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Chart 8-Vocational rehabilitation; Federal appropriation—fiscal year 1955
This chart shows the budget request for the final year 1953 in relation to the
The $19.2 million of Federa: fund currenty ren, nested is based on the appro. _OTMENT FORMULA
In his budget message to the Consress the President recommended major expansion of the program and stated that apprental -um of million would be requested to achieve this oli jentile This chart shows how the proposed supplemental appropriation world le : $. milion would be used to maintain the current baie prozrain at its prevint level, 23 million of Federal support; $3.5 million would be used as "al projert" grants to initiate a nationwide exparision of the program to rebal'iiate 10.000 more disabled persons ; $1 million would be used to il Tease the supply of trained personnel and rehabilitation teams and stimulate research: *1.10) would be used for departmental administration a'i jeruit increases in staff for carrying on the Office of Vocational Rehabi.itation functions. puurt.cularis as they relate to new services and operations under the expanded program.
855 1956 1957
EXPANDED REHABILITATION PROGRAM FEDERAL & STATE SHARES, 1955-59
* art grant structure is the most significant aspect of the > 2.so contains many other desirable changes which would Det and modernized program.
PRED BROADENING OF THE SCOPE OF THE PROGRAM
PRESENT PROGRAM PROPOSED EXPANSION %
verize Federal funds to be expended for certain important beretofore not been authorized by the law, but which are *aded rehabilitation program. These include:
belp relieve the present extremely acute shortages of Shabilitation, physical therapists, occupational therapists,
zewrs, as well as psychologists and social workers skilled
.boostration, to improve rehabilitation techniques and to disto berning such techniques. mi facities by the States, such as community workshops,
ays, and the like, including the initial staffing of such
TSPOR INCREASED STATE AND LOCAL RESPONSIBILITY
nes in the bill would have the general effect of increasing *P**sity and flexibility in the administration of the program,
reduction in Federal controls. These provisions are as
*** wetunity or county administration of the program under - 1er than requiring all administration to be at the State
APPROPRIATION, FISCAL 1955 ONAL REHABILITATION
IV. SUGGESTED AMENDMENTS tromend for the committee's consideration three amendments tal perler provision similar to the one recommended yesterday call grant-in-aid bill, S. 2778.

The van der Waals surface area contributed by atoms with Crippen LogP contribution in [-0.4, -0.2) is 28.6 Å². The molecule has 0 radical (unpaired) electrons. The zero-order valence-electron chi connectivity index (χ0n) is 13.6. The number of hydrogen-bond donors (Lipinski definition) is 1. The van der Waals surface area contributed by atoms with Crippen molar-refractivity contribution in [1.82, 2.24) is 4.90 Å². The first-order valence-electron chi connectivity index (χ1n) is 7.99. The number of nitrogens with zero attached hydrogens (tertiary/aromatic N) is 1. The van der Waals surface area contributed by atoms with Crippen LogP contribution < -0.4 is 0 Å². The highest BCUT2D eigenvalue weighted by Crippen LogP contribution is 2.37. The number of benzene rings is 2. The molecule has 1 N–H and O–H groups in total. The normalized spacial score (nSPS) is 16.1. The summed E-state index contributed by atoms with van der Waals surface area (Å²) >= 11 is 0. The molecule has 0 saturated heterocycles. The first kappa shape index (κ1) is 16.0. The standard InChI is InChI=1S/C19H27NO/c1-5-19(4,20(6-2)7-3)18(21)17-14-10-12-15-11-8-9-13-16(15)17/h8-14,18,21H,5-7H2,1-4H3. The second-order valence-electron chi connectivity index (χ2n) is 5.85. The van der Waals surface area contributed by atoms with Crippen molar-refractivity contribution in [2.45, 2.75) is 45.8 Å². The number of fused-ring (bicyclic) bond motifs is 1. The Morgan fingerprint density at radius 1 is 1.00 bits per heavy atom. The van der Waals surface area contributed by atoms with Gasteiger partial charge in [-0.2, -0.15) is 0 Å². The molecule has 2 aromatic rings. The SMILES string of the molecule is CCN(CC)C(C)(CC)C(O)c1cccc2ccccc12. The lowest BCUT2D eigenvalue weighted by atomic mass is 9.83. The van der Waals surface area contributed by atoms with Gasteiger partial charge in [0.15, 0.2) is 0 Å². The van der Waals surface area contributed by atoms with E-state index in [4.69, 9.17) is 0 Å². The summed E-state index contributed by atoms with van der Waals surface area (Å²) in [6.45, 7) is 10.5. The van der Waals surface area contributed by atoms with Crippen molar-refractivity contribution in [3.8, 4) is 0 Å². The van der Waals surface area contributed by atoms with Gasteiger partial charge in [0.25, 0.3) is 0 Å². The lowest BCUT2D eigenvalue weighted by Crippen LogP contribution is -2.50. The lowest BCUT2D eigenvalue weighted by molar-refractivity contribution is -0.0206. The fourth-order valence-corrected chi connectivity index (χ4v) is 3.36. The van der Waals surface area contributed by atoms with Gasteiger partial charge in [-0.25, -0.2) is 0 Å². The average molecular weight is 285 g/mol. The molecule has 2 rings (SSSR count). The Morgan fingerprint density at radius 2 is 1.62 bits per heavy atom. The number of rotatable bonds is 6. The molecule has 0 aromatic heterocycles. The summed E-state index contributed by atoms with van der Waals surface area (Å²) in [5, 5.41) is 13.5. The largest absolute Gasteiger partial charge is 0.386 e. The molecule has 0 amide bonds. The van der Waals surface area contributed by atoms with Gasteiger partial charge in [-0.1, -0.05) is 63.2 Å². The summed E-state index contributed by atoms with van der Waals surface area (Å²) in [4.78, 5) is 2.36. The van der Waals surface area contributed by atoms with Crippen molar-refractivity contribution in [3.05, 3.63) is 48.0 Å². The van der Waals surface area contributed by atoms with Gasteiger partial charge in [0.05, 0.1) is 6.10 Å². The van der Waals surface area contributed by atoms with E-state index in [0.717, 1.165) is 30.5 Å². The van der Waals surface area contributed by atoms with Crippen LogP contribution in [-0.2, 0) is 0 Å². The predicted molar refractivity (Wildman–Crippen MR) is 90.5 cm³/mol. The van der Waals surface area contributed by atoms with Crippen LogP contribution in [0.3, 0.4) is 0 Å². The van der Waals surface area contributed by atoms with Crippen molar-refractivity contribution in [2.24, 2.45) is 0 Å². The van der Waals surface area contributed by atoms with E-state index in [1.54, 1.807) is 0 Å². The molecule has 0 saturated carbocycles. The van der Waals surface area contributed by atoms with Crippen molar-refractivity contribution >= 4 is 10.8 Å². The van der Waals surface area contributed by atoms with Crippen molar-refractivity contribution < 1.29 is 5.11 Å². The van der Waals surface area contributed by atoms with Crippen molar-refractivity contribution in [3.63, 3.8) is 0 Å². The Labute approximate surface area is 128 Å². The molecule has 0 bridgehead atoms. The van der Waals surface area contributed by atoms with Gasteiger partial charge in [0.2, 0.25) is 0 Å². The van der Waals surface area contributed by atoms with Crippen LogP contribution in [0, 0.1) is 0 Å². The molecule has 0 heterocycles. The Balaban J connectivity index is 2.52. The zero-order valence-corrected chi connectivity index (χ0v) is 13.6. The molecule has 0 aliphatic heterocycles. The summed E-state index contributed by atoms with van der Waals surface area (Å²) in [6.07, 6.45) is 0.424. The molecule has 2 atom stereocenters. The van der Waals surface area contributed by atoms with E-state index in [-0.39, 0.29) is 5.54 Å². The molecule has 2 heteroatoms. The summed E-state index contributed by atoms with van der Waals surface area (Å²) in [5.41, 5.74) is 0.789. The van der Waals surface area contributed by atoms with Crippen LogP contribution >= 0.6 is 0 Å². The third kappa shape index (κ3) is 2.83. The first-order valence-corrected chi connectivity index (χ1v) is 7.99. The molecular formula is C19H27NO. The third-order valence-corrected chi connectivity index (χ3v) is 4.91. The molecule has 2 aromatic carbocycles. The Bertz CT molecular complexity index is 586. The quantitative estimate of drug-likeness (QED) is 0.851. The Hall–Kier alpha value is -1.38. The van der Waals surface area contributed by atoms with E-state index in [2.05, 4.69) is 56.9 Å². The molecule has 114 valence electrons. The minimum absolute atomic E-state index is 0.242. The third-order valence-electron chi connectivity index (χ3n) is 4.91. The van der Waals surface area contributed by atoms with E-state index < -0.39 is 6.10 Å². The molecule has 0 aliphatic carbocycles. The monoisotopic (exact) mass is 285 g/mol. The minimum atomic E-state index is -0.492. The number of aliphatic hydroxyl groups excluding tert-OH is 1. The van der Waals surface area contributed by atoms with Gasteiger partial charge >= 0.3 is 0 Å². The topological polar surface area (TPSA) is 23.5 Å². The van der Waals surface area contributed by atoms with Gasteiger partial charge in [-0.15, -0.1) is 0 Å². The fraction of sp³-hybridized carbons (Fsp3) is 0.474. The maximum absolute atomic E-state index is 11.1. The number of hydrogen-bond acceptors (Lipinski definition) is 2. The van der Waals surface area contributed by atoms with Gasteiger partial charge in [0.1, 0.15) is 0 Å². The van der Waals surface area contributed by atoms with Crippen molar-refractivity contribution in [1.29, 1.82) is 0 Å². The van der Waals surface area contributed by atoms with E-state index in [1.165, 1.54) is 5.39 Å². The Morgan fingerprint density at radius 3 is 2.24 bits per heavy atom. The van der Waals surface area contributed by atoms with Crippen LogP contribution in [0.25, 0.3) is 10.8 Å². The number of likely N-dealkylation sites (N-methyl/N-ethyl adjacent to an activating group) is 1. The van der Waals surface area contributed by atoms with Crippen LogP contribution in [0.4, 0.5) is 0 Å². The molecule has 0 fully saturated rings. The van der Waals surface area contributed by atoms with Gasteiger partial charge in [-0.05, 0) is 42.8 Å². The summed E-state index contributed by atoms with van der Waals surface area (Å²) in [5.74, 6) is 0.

in to define the District of Columbia as a State and to transte seltebilitation program from the
Department of Health, EduToure to the government of the District of Columbia. price to amend the Randolph-Sheppard Act so as to increase
repetities for the blind under the vending stand program. The Wie et applicable to all Federal property, instead of buildings only; as the licensed blind persons be given preference in the operation
Gads on Federal property; and that Federal cusodial agencies establish regulations to assure perence is actually put into effect.
SUMMARY AND CONCLUSIONS malay this statement, Mr. Chairman, I should like to call to the We committee two other administration proposals which bear
Militation program. The first is the proposed amendment to emprehensive rehabilitation facilities. The second
is the proshell preserve the benefit rights, under the old-age and survivors pole for the use of State rehabilitation agencies to perform est persons who become totally disabled. This second pro
While the new three-part grant structure is the most significant aspect of the till before you, the bill also contains many other desirable changes which would facilitate an expanded and modernized program.
II, PROPOSED BROADENING OF THE SCOPE OF THE PROGRAM
The bill would authorize Federal funds to be expended for certain important purposes which have heretofore not been authorized by the law, but which are fential to a well-rounded rehabilitation program. These include:
Personnel training, to help relieve the present extremely acute shortages of
Expansion of special facilities by the States, such as community workshops,
III. PROVISIONS FOR INCREASED STATE AND LOCAL RESPONSIBILITY
Another set of provisions in the bill would have the general effect of increasing State and local responsibility and flexibility in the administration of the program, with a corresponding reduction in Federal controls. These provisions are as
1. Opportunity for community or county administration of the program under State supervision, rather than requiring all administration to be at the State
2. Opportunity for the States to create independent rehabilitation agencies,
IV. SUGGESTED AMENDMENTS